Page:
CNN: The president caught a ton of flak for golfing after making a statement on the beheading of James Foley. He said on 'Meet The Press' this weekend that the optics of politics don't come natural to him. The guy is obviously a talented showman and politician. Does he really not get the theatrics of politics at this point?
Carney: Here is what I say about that. He definitely doesn't and never has approached the job in a way that puts a high priority or focus on optics, and I think that's because 10 years and a few months ago if you passed him on the street, you wouldn't have known who he was. That makes him wholly different. What that means is, he is a different kind of person than the kind of person who normally takes this office. Sometimes that creates problems, but I also thinks it's why he is president, and why he was re-elected. You can't be both somebody who emerged from outside Washington and catapulted onto the scene with a powerful message and also be a known entity to national political reporters and the general American public as somebody who was aspiring to the presidency for years. You can't be both. He is not a typical and never was a typical politician. That's an asset and a liability.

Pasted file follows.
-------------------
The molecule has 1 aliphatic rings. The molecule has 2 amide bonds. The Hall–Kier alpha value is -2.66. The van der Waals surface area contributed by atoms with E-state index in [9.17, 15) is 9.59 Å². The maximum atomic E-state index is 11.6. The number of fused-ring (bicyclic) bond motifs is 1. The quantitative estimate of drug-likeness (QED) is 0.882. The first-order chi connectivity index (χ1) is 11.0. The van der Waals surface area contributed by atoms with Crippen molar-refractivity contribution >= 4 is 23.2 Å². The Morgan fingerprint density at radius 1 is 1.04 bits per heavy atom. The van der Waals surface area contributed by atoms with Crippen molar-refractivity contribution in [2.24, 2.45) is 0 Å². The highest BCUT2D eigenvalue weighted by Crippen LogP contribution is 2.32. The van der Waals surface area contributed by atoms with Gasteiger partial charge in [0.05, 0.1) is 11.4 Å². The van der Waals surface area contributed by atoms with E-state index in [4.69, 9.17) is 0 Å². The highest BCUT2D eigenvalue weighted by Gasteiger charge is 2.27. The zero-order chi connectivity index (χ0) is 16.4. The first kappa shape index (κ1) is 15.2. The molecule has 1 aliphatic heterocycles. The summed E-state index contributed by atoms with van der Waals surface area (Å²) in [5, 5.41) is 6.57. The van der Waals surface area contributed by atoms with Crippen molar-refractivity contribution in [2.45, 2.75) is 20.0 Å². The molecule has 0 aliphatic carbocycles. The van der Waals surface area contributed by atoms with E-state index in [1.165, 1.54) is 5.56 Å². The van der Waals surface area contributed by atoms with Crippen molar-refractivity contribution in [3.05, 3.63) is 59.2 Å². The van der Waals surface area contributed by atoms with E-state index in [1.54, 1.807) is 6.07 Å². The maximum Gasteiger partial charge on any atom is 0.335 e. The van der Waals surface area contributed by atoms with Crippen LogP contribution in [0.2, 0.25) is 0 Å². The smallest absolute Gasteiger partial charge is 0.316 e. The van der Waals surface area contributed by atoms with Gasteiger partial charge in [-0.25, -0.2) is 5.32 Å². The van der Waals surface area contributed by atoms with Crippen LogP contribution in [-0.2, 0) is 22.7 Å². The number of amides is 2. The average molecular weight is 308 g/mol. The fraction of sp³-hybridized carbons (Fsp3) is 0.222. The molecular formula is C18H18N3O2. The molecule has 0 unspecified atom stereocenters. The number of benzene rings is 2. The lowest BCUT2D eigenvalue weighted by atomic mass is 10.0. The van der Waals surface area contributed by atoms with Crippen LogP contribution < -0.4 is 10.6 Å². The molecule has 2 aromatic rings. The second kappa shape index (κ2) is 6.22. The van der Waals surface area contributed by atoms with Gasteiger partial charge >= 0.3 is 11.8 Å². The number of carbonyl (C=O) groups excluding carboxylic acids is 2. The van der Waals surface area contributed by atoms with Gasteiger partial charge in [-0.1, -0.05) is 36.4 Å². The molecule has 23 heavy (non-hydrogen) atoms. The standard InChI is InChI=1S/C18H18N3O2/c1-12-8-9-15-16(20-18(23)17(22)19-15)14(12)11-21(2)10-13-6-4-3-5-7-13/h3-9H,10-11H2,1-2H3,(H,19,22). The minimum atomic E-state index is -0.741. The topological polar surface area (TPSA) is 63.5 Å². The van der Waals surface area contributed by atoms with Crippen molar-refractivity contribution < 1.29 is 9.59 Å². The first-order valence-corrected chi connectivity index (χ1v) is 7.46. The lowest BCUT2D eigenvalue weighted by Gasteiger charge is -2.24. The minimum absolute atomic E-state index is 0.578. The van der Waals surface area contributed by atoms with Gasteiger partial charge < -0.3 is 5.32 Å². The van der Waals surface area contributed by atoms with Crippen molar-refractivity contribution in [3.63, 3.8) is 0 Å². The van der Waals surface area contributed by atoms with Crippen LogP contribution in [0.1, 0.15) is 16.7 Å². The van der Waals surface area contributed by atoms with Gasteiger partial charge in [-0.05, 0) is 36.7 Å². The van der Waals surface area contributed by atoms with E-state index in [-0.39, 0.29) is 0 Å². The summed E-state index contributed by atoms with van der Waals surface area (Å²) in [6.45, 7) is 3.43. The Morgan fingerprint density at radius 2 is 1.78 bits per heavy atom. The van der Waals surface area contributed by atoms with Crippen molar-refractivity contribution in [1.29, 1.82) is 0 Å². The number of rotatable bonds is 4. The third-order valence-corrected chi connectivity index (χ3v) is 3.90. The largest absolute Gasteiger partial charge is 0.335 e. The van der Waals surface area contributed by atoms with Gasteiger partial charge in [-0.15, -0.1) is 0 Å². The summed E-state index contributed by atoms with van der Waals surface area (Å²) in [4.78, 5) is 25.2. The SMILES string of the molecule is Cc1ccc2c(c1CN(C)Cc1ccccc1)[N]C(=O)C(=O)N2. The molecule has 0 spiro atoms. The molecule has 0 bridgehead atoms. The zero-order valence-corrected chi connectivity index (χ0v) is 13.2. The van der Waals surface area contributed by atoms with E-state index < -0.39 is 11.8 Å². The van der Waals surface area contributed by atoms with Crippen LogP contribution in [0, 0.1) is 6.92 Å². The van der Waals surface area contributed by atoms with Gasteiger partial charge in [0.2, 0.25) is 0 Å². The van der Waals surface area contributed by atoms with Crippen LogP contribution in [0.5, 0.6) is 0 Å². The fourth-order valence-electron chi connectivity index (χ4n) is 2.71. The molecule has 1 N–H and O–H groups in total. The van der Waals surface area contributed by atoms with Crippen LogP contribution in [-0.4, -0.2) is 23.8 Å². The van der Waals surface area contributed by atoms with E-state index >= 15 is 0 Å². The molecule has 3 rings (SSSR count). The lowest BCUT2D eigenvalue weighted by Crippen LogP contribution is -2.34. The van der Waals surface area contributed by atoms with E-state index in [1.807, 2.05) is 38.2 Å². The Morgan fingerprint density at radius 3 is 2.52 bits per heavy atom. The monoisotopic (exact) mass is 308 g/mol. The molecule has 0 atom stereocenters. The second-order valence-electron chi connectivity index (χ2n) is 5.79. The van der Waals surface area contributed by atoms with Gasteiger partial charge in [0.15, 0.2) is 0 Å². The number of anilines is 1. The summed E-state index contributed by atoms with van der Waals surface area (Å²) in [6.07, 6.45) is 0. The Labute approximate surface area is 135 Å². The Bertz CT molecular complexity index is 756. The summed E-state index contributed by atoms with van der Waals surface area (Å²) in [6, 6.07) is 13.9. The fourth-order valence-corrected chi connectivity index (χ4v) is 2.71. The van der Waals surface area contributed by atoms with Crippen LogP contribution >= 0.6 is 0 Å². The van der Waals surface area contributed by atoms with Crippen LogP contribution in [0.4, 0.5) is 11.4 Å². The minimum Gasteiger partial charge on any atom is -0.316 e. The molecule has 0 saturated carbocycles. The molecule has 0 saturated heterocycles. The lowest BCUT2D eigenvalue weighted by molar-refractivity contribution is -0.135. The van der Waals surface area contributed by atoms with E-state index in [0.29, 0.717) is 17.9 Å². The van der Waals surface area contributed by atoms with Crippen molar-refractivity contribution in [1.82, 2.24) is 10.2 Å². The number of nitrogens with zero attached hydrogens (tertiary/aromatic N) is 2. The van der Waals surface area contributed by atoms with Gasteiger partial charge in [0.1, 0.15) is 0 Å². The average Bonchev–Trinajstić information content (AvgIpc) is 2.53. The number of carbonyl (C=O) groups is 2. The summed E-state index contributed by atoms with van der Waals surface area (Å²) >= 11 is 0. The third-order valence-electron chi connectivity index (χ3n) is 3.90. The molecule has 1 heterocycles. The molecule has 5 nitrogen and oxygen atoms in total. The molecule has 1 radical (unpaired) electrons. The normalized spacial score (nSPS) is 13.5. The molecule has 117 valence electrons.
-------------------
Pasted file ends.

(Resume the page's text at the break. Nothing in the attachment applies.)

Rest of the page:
You can't say, 'I wish he was more like this or that,' because if he were, he wouldn't be the guy who persuaded more than 50% of the country to vote for him two times in a row. That's a long way of saying he is never going to be the kind of president who is routinely focused on the optics and theatrics of the office. Sometimes that's going to cause him problems and frustrate his aides. When that happens, you also have to remember it's part of who he is.
CNN: Does he ever consult with former President Bill Clinton before big moments like this? Do they have that kind of relationship these days?